Thursday, 26 March 2015

Coming Out of the Closet for Fan Fiction

Fan fiction is a punchline in the writing world.  Self-published for free by enthusiastic fans, usually sexual, it allows fans to write their own stories for their favorite fictional universes.  Harry Potter, Twilight, X-men, Little House on the Prairie, Mad Men, House, you name it, it probably has devoted fan-fiction sites.  (Looking them up can be an amusing way to lose an entire day of productivity at work.)

I used to write fan fiction for the Marvel comic book and movie universes, particularly the X-men.  I probably still would if I hadn’t decided to force myself away from it to concentrate on producing original stories.  My brain still comes up with intriguing possibilities, like the story I would desperately love to write about the movie Wolverine: Origin, about what happened to Victor and Logan after they ran away as boys and before they became professional soldiers.

Sadly, one of the steps of becoming a professional writer is stepping away from work which might get you sued by a major corporation.  But I stand by my fan fiction career, even if some of it makes me cringe now because of the bad writing.  Writing fan fiction trained me for writing my own work.

1)      It taught me how to make characters sound different and how to ensure each character stayed consistent.  Fan fiction readers knew the characters I was using.  If I made Beast into a slobbering moron, they would quite rightly call me on it.  Staying inside a characters limitations is a challenge, particularly when having them act just a leetle outside of character could solve a potential plot problem.  But I learned to avoid those temptations and how to keep multiple characters in my head so that they sounded authentic in the page.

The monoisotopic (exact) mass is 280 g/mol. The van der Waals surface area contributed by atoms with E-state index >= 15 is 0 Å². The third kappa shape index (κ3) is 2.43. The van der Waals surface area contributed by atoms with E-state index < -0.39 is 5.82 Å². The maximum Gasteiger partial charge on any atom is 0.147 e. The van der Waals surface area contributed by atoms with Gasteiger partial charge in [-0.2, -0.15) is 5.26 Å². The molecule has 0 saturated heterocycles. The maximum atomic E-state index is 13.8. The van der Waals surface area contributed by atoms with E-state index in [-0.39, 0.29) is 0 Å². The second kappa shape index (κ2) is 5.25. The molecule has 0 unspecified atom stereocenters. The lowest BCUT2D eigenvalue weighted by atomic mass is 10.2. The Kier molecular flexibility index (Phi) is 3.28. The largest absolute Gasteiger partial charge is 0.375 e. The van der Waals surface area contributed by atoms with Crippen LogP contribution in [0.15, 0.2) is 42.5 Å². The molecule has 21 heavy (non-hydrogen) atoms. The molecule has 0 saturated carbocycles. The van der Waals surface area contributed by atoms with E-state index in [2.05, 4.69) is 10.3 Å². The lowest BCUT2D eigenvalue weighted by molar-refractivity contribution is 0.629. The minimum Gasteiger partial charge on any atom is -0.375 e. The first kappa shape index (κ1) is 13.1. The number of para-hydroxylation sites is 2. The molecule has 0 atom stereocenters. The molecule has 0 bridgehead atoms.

2)      It taught me discipline for world-building and plotting.  I needed to stick to the rules of the Marvel universe, like Daredevil works alone and coming back from the dead is apparently easier than making dinner reservations.  That limited what I could do but I found a way to make something interesting within those boundaries.

3)      It taught me how to finish a story.  Before I began writing fan fiction I had dozens and dozens of half-finished stories.  I would get excited about an idea, start to work on it, hit a creative dead end or get excited about something else, and then nothing more would happen.  The very first novel length story I wrote was fan-fiction.  Doing it gave me the confidence to try writing my own novel.

I still love the Marvel universe, though I’m glad to now be exploring my own.  There’s a little piece of me that still hopes they’ll call and ask me to start writing actual stories for them.  (In case any Marvel professionals are reading this, the answer is: Yes.  Yes, I would.  And please don’t sue me if you find any of my stuff still online.)

I understand authors who get upset about fan fiction.  They feel it infringes on the stories they want to tell and sometimes the fan fiction can take on a life of its own, becoming more authoritative than the actual author’s works.  There is no way to argue that it isn’t a form of plagiarism, taking someone else’s work and incorporating it into your own.

But at the same time, those stories exist because of readers.  Readers who thought and lived the characters and the stories until they became so real they took on a life of their own.  That’s something special and wonderful.  It should be part of the goal of every writer.

No comments:

Post a Comment